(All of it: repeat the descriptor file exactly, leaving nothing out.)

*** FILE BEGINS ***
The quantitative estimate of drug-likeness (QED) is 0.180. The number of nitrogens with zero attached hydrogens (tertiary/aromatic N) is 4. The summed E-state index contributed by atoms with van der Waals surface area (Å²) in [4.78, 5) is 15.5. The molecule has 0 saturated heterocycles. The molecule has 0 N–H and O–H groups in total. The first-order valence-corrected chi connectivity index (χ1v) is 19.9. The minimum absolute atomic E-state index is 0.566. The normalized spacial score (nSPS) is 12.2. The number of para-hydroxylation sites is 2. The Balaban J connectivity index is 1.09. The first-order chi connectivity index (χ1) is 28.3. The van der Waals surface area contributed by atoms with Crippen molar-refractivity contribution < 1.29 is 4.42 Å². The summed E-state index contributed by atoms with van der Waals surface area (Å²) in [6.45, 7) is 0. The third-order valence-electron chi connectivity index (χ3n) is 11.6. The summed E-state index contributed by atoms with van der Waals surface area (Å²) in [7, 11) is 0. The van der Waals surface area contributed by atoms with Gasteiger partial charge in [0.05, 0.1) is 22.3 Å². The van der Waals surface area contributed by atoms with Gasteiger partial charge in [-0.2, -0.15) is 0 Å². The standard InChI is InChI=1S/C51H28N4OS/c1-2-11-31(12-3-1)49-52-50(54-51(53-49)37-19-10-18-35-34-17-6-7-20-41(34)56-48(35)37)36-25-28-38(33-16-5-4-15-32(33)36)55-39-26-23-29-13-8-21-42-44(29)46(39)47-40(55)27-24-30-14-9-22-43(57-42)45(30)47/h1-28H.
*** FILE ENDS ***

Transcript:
The quantitative estimate of drug-likeness (QED) is 0.180. The number of nitrogens with zero attached hydrogens (tertiary/aromatic N) is 4. The summed E-state index contributed by atoms with van der Waals surface area (Å²) in [4.78, 5) is 15.5. The molecule has 0 saturated heterocycles. The molecule has 0 N–H and O–H groups in total. The first-order valence-corrected chi connectivity index (χ1v) is 19.9. The minimum absolute atomic E-state index is 0.566. The normalized spacial score (nSPS) is 12.2. The number of para-hydroxylation sites is 2. The Balaban J connectivity index is 1.09. The first-order chi connectivity index (χ1) is 28.3. The van der Waals surface area contributed by atoms with Crippen molar-refractivity contribution < 1.29 is 4.42 Å². The summed E-state index contributed by atoms with van der Waals surface area (Å²) in [6.45, 7) is 0. The third-order valence-electron chi connectivity index (χ3n) is 11.6. The summed E-state index contributed by atoms with van der Waals surface area (Å²) in [7, 11) is 0. The van der Waals surface area contributed by atoms with Gasteiger partial charge in [0.05, 0.1) is 22.3 Å². The van der Waals surface area contributed by atoms with Gasteiger partial charge in [-0.2, -0.15) is 0 Å². The standard InChI is InChI=1S/C51H28N4OS/c1-2-11-31(12-3-1)49-52-50(54-51(53-49)37-19-10-18-35-34-17-6-7-20-41(34)56-48(35)37)36-25-28-38(33-16-5-4-15-32(33)36)55-39-26-23-29-13-8-21-42-44(29)46(39)47-40(55)27-24-30-14-9-22-43(57-42)45(30)47/h1-28H.